Dialogue is a path for the brave – as we must dare to listen to the uncomfortable. In order to overcome crises, we must address distrust, writes Alfredo Zamudio, Director of the Nansen Center for Peace and Dialogue.
Three significant forces in a crisis
In any situation of crisis in which a peaceful transformation is sought, there are three significant forces: those who know what is happening, those who can do something about it, and those who decide if it should be done. When there is great distrust, these forces neither communicate nor collaborate easily. Distrust is part of the scenarios that provoke crises.
Dialogue is not negotiation
In order to overcome crises, one must address distrust. Some people get annoyed at the mention of dialogue, as they believe it is the same as negotiation or mediation. While negotiation and mediation place the priority on results, dialogue is based on the process and revealing the difficulties (which can be many) and the solutions (which can be few).
A path for the brave
The path of dialogue is for the brave, because one has to dare to listen to the uncomfortable and open oneself up to the possibility of not knowing the full version of what the other thinks or has experienced in relation to the situation that divides us. When there is deep pain and there are stories that go unheard, distrust can be profound, and that is not easy to change. Active listening and humility are essential elements for creating a safe environment for those difficult conversations.
Separate facts, needs and emotions
Dialogue does not mean accepting that which is unjust.
Talking to one’s opponent is not the same as the claudication of ideals or rights. The peaceful transformation of conflict means talking about facts, needs and emotions, provided that we view ourselves as equals with the same right to live in those shared spaces.
Dialogue serves to understand
Dialogue is a form of communication that is focused on understanding «the other» rather than trying to persuade or convince that person that you are right. Dialogue is not about accepting the unacceptable, justifying crimes, or forgetting what happened. Rather it serves to understand the other’s point of view and be able to say to that person everything that needs to be said. Dialogue is an epic journey, one in which we can build a shared history and recover the trust we so dearly need.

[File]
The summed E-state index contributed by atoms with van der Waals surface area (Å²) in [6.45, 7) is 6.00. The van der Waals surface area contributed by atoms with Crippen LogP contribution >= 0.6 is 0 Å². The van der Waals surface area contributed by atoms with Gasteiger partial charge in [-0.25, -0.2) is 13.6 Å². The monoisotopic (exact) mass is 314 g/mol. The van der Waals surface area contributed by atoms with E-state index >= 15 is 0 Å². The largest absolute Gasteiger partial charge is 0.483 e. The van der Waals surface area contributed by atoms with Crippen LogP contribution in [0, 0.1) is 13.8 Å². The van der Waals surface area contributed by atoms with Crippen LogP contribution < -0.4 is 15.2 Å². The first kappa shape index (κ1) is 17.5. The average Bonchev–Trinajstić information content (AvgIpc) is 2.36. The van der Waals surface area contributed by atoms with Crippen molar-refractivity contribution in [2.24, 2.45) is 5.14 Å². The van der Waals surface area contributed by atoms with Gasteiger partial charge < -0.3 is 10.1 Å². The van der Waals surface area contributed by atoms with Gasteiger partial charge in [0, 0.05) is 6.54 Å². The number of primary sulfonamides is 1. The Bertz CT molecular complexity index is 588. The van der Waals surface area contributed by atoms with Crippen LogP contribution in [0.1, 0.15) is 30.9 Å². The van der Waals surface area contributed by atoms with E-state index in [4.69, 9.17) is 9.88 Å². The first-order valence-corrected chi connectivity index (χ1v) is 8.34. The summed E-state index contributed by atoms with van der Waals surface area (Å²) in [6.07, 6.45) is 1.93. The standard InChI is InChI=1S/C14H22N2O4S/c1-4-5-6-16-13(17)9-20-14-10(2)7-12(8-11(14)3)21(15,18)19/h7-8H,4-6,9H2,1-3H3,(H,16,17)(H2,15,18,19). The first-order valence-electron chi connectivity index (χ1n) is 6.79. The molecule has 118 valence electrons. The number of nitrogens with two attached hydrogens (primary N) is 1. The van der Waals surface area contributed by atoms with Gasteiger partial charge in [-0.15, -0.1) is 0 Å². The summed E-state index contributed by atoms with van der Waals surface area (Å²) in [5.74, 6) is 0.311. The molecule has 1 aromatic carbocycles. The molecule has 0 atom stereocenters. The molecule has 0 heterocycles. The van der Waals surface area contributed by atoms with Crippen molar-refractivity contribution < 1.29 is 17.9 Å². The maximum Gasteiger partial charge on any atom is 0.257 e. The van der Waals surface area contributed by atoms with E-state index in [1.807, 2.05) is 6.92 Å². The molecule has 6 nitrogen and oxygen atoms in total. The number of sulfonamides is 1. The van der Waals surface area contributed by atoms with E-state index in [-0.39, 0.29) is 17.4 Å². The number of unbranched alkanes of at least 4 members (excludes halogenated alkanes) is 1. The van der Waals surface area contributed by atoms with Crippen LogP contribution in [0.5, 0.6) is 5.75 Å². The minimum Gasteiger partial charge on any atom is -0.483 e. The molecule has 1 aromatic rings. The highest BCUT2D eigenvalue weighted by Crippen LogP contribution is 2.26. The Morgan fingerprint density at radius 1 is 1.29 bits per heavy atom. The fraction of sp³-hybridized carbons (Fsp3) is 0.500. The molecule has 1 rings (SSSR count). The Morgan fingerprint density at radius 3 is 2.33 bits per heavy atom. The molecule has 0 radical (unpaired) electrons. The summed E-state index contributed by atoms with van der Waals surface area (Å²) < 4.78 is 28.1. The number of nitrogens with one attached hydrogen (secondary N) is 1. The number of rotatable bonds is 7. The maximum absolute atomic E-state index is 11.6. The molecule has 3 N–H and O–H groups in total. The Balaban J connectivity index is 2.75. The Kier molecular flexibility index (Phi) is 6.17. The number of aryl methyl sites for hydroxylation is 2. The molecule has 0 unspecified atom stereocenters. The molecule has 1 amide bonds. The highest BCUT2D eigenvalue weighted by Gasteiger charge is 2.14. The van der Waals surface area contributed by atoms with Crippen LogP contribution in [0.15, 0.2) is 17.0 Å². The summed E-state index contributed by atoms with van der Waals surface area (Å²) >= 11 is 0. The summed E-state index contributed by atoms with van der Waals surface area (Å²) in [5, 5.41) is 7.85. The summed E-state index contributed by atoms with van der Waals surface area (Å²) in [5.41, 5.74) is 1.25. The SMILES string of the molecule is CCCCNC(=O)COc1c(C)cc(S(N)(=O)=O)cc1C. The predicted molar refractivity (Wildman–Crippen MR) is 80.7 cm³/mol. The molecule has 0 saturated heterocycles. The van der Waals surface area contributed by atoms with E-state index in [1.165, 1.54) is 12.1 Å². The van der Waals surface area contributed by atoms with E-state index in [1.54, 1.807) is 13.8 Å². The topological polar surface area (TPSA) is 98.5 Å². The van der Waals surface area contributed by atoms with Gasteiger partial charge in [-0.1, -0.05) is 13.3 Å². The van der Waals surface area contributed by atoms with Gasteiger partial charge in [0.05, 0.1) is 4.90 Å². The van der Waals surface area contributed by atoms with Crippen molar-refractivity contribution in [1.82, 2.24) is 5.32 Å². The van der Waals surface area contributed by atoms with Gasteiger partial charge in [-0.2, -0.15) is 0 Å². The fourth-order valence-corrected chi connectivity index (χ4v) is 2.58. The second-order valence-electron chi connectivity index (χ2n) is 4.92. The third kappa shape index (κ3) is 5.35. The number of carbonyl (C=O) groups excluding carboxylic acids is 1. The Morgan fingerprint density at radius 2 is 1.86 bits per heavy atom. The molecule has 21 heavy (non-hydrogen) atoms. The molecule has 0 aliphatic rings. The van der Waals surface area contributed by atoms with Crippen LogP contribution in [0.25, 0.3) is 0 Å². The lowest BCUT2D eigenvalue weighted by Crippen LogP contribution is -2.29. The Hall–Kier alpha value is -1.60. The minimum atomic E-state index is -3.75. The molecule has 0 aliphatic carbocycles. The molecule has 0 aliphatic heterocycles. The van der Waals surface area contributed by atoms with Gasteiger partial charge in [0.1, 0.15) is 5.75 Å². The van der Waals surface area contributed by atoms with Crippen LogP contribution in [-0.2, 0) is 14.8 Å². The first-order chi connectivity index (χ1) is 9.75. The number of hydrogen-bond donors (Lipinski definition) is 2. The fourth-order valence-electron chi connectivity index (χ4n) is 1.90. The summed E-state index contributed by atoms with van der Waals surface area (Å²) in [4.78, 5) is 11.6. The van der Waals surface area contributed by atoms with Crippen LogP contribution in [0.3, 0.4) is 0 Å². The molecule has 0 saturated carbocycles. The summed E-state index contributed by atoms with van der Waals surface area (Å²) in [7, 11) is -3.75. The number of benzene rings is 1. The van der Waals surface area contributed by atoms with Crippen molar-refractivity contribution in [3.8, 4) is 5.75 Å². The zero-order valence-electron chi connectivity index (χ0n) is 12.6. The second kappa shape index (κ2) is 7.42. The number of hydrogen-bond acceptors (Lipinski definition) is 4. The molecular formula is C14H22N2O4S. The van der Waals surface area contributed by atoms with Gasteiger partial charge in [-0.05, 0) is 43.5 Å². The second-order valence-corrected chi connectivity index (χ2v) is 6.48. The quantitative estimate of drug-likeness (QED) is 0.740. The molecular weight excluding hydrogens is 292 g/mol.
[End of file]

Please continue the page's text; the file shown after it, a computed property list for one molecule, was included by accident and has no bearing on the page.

Find the lowest place on the fence
Dialogue is an adaptive process, the success of which depends on the quality of the conversations and the ability to listen. Those who undertake a process of dialogue are embarking on a journey into a «terra incognita» – an unknown land. And just as we go to places we’ve never been to before, it is not just about reaching the destination, for the journey itself may teach us things we never knew. When there is no trust and it is necessary to build together, dialogue can help us find the lowest place on the fence (*), allowing us to cross to the other side without failing on our first attempt. The social fabric of society can be rebuilt through these spaces for coming together and engaging in dialogue.
Coordinates for the future
If we fail to build something together at the first attempt, at least we learned something from the effort that we didn’t already know. And we can always try again. History shows us that reconciliation of people never is a straight path and may well be a difficult journey. Dialogue may provide us with the coordinates to navigate through these difficulties.
We can build a shared future
If we have a better map to guide us through the challenges of today and tomorrow, we will know exactly where to build bridges, where to be more careful and how to safely reach our destination. That is the shared future that we need and which we certainly have the skills to build.
Written by Alfredo Zamudio, Nansen Center for Peace and Dialogue. Published August 10th 2020
Footnote: *Inge Eidsvåg: Understanding the other